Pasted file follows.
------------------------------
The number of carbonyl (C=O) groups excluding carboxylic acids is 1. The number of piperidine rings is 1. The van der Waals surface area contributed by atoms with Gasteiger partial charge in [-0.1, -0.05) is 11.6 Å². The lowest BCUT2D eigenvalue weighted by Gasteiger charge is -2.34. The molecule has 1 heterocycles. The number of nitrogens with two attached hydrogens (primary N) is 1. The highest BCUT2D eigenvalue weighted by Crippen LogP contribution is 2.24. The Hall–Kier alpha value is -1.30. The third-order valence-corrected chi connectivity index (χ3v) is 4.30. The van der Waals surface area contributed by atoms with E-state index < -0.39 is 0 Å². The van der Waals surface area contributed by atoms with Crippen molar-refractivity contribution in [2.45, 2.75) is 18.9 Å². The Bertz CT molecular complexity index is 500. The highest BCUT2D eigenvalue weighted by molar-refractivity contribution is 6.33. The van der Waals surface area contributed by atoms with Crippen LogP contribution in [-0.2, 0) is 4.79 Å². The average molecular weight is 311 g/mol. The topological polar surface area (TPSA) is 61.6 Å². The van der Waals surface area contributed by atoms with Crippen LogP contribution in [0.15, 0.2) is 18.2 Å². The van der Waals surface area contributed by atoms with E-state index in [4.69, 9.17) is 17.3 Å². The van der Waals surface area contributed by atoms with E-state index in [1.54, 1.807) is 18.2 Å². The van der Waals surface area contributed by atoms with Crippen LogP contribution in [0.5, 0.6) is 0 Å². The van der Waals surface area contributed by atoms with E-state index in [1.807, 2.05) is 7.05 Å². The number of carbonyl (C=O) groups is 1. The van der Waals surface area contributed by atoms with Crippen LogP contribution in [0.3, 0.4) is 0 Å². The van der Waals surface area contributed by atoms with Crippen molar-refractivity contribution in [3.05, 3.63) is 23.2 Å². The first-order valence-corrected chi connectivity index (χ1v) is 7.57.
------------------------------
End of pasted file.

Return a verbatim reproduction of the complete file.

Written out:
The number of carbonyl (C=O) groups excluding carboxylic acids is 1. The number of piperidine rings is 1. The van der Waals surface area contributed by atoms with Gasteiger partial charge in [-0.1, -0.05) is 11.6 Å². The lowest BCUT2D eigenvalue weighted by Gasteiger charge is -2.34. The molecule has 1 heterocycles. The number of nitrogens with two attached hydrogens (primary N) is 1. The highest BCUT2D eigenvalue weighted by Crippen LogP contribution is 2.24. The Hall–Kier alpha value is -1.30. The third-order valence-corrected chi connectivity index (χ3v) is 4.30. The van der Waals surface area contributed by atoms with E-state index < -0.39 is 0 Å². The van der Waals surface area contributed by atoms with Crippen molar-refractivity contribution in [2.45, 2.75) is 18.9 Å². The Bertz CT molecular complexity index is 500. The highest BCUT2D eigenvalue weighted by molar-refractivity contribution is 6.33. The van der Waals surface area contributed by atoms with Crippen LogP contribution in [-0.2, 0) is 4.79 Å². The average molecular weight is 311 g/mol. The topological polar surface area (TPSA) is 61.6 Å². The van der Waals surface area contributed by atoms with Crippen LogP contribution in [0.15, 0.2) is 18.2 Å². The van der Waals surface area contributed by atoms with E-state index in [4.69, 9.17) is 17.3 Å². The van der Waals surface area contributed by atoms with E-state index in [1.54, 1.807) is 18.2 Å². The van der Waals surface area contributed by atoms with Crippen LogP contribution in [0.5, 0.6) is 0 Å². The van der Waals surface area contributed by atoms with E-state index in [1.807, 2.05) is 7.05 Å². The number of carbonyl (C=O) groups is 1. The van der Waals surface area contributed by atoms with Crippen LogP contribution in [0.3, 0.4) is 0 Å². The van der Waals surface area contributed by atoms with Crippen molar-refractivity contribution in [3.05, 3.63) is 23.2 Å². The first-order valence-corrected chi connectivity index (χ1v) is 7.57.